New System Treats Natural Gas "Frac" Water
A New Mexico company has begun operating a new water purification system that can remove salts and other contaminants from “frac” water used in gas well drilling ...
A New Mexico company has begun operating a new water purification system that can remove salts and other contaminants from “frac” water used in gas well drilling, allowing the water to be used repeatedly and then discharged to a local river or stream.
The new “frac” technology being used to access gas reserves in the Marcellus shale in Pennsylvania requires up to two million gallons of water per well to be injected into the ground at tremendous pressure. When that water flows back to the surface, it returns with high amounts of total dissolved solids, or naturally occurring salts that dissolve in frac water, and must be disposed of in an environmentally safe manner. To date, this dirty salty water has been trucked off-site to commercial and municipal sewer treatment plants.
The new water treatment unit, built by Altela Inc. of Albuquerque, started purifying water recently at a well head operated by BLX Inc., a natural gas producer in western Pennsylvania. The mobile AltelaRain® system is 45 feet long and 8 feet wide – similar in size to a semi-tractor trailer. It is continuously converting the brackish frac water into water that is less than 50 mg/liter in salt concentration.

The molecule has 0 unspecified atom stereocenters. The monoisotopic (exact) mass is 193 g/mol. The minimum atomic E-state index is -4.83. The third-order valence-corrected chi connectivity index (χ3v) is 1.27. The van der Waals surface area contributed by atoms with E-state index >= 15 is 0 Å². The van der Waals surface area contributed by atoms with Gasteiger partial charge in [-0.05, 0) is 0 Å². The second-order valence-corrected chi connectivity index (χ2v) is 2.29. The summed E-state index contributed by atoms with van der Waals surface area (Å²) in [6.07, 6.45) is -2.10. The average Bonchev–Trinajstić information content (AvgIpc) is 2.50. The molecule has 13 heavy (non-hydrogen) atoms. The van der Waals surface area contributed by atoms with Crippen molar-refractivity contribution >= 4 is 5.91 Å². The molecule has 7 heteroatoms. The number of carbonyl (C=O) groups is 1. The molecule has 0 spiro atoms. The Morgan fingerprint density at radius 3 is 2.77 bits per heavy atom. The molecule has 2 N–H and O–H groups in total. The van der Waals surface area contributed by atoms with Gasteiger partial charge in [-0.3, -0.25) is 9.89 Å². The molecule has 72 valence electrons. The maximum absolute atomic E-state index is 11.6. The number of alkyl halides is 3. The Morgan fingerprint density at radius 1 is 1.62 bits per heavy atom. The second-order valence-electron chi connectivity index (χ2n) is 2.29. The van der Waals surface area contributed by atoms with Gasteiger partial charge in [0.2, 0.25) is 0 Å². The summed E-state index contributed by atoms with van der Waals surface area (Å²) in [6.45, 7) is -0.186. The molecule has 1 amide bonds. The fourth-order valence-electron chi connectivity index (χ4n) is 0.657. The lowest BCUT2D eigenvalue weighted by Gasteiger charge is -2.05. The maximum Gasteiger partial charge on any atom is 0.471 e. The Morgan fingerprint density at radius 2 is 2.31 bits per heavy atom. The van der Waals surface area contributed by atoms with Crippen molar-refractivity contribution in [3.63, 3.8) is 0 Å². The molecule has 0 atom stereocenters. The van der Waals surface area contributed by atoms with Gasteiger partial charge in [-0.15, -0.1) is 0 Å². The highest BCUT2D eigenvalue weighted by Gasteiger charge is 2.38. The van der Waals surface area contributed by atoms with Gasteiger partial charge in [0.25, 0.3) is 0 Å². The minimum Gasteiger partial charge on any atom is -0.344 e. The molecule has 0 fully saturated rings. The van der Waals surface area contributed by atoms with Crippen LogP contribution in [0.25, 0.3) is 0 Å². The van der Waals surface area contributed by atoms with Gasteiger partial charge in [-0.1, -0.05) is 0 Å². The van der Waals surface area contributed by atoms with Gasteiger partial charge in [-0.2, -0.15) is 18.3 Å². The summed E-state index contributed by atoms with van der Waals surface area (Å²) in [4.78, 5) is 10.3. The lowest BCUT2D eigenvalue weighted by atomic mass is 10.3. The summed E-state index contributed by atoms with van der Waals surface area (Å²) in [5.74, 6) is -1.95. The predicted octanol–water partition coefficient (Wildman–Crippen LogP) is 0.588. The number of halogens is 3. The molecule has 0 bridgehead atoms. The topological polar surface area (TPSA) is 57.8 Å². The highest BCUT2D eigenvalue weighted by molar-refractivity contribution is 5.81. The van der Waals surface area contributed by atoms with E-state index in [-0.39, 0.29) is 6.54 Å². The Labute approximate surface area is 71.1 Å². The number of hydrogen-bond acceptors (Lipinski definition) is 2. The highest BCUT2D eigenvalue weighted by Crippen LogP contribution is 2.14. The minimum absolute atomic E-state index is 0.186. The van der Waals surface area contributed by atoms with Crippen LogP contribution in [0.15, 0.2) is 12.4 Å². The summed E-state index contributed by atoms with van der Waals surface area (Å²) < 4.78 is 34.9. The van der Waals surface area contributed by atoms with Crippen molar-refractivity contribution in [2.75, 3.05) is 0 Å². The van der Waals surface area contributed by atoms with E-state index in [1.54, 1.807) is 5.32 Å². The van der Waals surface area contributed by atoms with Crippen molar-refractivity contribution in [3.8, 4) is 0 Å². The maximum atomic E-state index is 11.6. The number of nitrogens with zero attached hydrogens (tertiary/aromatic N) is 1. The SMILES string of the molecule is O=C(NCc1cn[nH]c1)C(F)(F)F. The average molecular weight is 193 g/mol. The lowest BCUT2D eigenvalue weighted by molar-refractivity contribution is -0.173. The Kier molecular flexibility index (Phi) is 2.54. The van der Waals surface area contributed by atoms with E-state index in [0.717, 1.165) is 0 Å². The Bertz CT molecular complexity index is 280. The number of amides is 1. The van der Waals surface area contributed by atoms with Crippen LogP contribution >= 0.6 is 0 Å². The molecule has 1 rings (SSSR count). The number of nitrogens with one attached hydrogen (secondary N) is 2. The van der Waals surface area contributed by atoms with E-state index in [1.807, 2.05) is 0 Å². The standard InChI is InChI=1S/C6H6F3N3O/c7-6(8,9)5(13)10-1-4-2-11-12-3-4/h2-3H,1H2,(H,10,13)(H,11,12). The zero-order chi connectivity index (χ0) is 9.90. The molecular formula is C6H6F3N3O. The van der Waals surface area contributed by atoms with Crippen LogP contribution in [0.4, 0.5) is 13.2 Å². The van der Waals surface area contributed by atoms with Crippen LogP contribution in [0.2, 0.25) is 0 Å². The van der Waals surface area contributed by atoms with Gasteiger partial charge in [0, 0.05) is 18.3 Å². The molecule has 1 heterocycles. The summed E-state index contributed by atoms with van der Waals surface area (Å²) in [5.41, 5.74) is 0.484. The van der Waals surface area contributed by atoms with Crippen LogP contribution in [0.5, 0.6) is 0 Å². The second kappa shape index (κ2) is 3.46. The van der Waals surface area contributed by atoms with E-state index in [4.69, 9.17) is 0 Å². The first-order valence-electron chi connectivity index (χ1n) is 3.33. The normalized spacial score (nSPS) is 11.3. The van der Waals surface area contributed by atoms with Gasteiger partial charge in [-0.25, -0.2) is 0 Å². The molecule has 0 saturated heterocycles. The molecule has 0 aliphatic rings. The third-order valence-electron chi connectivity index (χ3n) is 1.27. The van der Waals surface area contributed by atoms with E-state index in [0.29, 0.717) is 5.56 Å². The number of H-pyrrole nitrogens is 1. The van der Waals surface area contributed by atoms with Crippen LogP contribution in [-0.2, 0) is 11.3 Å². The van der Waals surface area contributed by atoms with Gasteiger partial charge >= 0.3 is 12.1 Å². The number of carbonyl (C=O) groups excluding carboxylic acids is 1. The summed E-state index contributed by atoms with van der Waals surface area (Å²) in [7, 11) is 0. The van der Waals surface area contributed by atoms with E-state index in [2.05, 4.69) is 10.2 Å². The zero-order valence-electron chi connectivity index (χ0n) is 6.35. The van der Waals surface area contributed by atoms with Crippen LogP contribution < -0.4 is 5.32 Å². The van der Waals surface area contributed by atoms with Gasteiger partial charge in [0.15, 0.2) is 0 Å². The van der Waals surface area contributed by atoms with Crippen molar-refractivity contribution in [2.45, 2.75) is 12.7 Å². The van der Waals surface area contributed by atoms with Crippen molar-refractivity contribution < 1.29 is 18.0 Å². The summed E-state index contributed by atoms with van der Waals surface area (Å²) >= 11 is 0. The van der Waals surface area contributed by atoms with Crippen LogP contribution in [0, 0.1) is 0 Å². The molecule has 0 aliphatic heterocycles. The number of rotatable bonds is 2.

“Altela’s new technology has created a unique opportunity for PA’s shale-gas industry to beneficially re-use and expand water supplies. The natural gas industry can now become a key element of environmental sustainability and stewardship here in the northeastern Unites States,” said Stan Berdell, President of BLX.
Altela has patented its new desalination process. The innovation that allows the process to be so economical is centered around its non-pressurized technology, for which it can use inexpensive plastics, rather than corrodible metal, to purify brackish waters.
Its recent success in the Marcellus builds upon the company’s prior installations in the western United States and Canada, including receiving the first-ever water discharge regulatory permit to place treated oil-field water directly into the most pristine reach of the Colorado River.